I Like You Guys
Mitt Romney's low-key campaign to befriend every businessman in Iowa, one by one.
PELLA, Iowa—Mitt Romney wants to know about the wall. He walks into the headquarters of Vermeer, a manufacturer that employs more people than any other company in this small city, and sees a concrete wall embedded with little knickknacks and propellers and widgets. It looks like a particularly wide, and particularly grim, rock-climbing wall.
"So it looks like you've put some components in the concrete!" says Romney. "That's pretty fun!"
It's the "fossil wall," explains his guide, studded with trinkets from the company's products. "There are employees who can point to that and say, 'I know what that goes to.' "
"Isn't that something!" says Romney. He gets to the conference room where 14 local business leaders and about three times that number of reporters are waiting for him. He contemplates the checked shirt and khakis he's put on today.
"I left my sport coat in the car," says Romney. "But I guess you won't mind if I'm underdressed!"
This is a room full of people who are paid to outthink other businesses, and people who are paid to be cynical. There's no reason to believe that Romney forgot the jacket. He is making only three stops on this trip—four if you count his second televised debate appearance Thursday night. He flew down from Chicago in coach, and he'll be shuttling to his events in a regular-sized SUV; there's no bus with a Death Star-sized painting of his face, no stadium sound. His challenge is to look and sound low-key without sounding like he's phoning it in. That means shirtsleeves.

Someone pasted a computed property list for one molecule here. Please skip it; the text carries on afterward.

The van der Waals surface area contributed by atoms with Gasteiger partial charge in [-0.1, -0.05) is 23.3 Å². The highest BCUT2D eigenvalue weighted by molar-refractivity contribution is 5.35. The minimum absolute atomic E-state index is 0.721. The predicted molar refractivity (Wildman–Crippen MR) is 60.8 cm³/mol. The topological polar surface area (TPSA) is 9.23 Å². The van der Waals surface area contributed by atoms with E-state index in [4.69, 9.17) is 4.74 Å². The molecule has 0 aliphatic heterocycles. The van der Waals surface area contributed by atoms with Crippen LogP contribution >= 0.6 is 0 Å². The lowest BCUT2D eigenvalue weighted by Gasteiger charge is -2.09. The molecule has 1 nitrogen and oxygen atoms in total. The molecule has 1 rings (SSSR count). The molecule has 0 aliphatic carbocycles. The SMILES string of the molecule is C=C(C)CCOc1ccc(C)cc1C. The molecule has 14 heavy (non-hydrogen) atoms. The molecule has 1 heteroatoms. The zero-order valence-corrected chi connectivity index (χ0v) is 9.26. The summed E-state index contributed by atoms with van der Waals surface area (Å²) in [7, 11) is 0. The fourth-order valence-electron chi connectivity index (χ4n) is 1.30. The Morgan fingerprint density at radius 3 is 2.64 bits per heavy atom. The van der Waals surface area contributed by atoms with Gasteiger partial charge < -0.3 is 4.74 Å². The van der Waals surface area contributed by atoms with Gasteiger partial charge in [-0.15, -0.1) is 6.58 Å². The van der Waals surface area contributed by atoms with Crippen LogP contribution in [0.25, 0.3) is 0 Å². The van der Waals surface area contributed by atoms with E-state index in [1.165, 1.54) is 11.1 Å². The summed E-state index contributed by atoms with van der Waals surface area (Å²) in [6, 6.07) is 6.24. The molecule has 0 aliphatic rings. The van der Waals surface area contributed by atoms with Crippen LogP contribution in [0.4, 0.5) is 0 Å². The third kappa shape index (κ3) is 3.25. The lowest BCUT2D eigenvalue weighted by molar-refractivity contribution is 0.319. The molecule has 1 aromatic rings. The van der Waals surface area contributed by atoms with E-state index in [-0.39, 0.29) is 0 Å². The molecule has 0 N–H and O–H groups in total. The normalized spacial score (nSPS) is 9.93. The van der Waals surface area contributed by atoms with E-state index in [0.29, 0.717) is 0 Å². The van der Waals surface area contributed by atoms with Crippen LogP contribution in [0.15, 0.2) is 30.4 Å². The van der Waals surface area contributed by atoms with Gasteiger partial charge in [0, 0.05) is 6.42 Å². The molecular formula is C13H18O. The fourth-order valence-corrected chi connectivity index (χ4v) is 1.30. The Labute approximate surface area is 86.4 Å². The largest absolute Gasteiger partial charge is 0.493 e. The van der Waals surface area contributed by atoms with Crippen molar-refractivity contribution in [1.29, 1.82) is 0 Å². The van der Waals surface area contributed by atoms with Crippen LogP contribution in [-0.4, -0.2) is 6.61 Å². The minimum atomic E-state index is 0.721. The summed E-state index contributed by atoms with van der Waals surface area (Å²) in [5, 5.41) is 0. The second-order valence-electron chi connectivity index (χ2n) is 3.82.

The event is coordinated to provide a minimum of news. Romney, at the head of the table, asks the businessmen to tell him "what we can do in Washington to make the private sector more competitive globally."
"When I go across the country and I hear from small businesses," he says, "time and again—I hear, 'Gosh, I used to be getting loans from my community bank, and I can't anymore. They're not loaning money.' Time and time again. Then I meet with bankers, and I say, I'm hearing this. Why is that? They say they don't know which regulations are coming down the pike."
He promises to sit back and listen.
"I'm Denny Van Zanten from the Pella Corporation," says Denny Van Zanten of the Pella Corporation.
"Denny!" says Romney.
"You've talked about the uncertainty," says Van Zanten. "What can we do to have some teamwork between the government to get rid of some of that and to create a positive attitude right here in the ol' U.S. of A?"
Romney nods thoughtfully over an hour of short statements like this. After each of the masters of industry and banking speak, he shares a minute or so of wisdom.
"There is the perception—and in my view, the reality—that the administration has been an anti-business administration," he says. "What the administration needs to be doing is working out trade agreements. Now, I'll see if I've got the correct numbers, but I believe that Asian and European countries have added 47 bilateral trade agreements in the last two and a half years. And we've added none."
Why can't the whole caucuses process be so civilized? When Romney wraps, electronics- component manufacturer and winery owner Robert Wersten talks about how clearly superior this guy is for the presidency, and how it might not matter.
David Weigel is a Slate political reporter. You can reach him at email@example.com, or tweet at him @daveweigel.
Photograph of Mitt Romney by Scott Olson/Getty Images.